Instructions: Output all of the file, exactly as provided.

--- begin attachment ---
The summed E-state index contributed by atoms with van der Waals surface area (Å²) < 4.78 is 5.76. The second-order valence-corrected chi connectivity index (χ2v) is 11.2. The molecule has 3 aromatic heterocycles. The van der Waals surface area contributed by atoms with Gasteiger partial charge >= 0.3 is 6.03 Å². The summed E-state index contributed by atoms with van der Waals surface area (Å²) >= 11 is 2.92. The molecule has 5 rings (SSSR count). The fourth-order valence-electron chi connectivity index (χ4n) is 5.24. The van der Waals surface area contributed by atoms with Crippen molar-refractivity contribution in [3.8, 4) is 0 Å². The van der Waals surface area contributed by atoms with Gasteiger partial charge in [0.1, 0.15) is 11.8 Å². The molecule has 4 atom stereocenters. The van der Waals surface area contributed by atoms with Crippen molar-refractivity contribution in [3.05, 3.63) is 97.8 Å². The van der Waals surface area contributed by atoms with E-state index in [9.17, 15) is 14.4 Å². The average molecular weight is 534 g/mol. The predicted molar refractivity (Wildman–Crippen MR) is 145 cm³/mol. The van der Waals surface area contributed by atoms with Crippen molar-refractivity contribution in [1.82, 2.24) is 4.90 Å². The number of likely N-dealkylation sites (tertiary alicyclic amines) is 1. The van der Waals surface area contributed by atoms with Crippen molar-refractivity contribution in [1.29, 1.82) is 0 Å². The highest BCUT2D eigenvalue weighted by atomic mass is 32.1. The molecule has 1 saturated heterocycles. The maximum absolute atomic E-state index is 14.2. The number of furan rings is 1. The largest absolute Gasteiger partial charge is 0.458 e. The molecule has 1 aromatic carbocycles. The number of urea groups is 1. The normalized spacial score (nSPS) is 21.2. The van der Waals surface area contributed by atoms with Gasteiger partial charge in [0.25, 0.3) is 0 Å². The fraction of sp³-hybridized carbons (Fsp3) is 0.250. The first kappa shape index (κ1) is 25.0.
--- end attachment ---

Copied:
The summed E-state index contributed by atoms with van der Waals surface area (Å²) < 4.78 is 5.76. The second-order valence-corrected chi connectivity index (χ2v) is 11.2. The molecule has 3 aromatic heterocycles. The van der Waals surface area contributed by atoms with Gasteiger partial charge >= 0.3 is 6.03 Å². The summed E-state index contributed by atoms with van der Waals surface area (Å²) >= 11 is 2.92. The molecule has 5 rings (SSSR count). The fourth-order valence-electron chi connectivity index (χ4n) is 5.24. The van der Waals surface area contributed by atoms with Crippen molar-refractivity contribution in [3.8, 4) is 0 Å². The van der Waals surface area contributed by atoms with Gasteiger partial charge in [0.1, 0.15) is 11.8 Å². The molecule has 4 atom stereocenters. The van der Waals surface area contributed by atoms with Crippen molar-refractivity contribution in [3.05, 3.63) is 97.8 Å². The van der Waals surface area contributed by atoms with E-state index in [9.17, 15) is 14.4 Å². The average molecular weight is 534 g/mol. The predicted molar refractivity (Wildman–Crippen MR) is 145 cm³/mol. The van der Waals surface area contributed by atoms with Crippen molar-refractivity contribution in [1.82, 2.24) is 4.90 Å². The number of likely N-dealkylation sites (tertiary alicyclic amines) is 1. The van der Waals surface area contributed by atoms with Crippen molar-refractivity contribution in [1.29, 1.82) is 0 Å². The highest BCUT2D eigenvalue weighted by atomic mass is 32.1. The molecule has 1 saturated heterocycles. The maximum absolute atomic E-state index is 14.2. The number of furan rings is 1. The largest absolute Gasteiger partial charge is 0.458 e. The molecule has 1 aromatic carbocycles. The number of urea groups is 1. The normalized spacial score (nSPS) is 21.2. The van der Waals surface area contributed by atoms with Gasteiger partial charge in [0.25, 0.3) is 0 Å². The fraction of sp³-hybridized carbons (Fsp3) is 0.250. The first kappa shape index (κ1) is 25.0.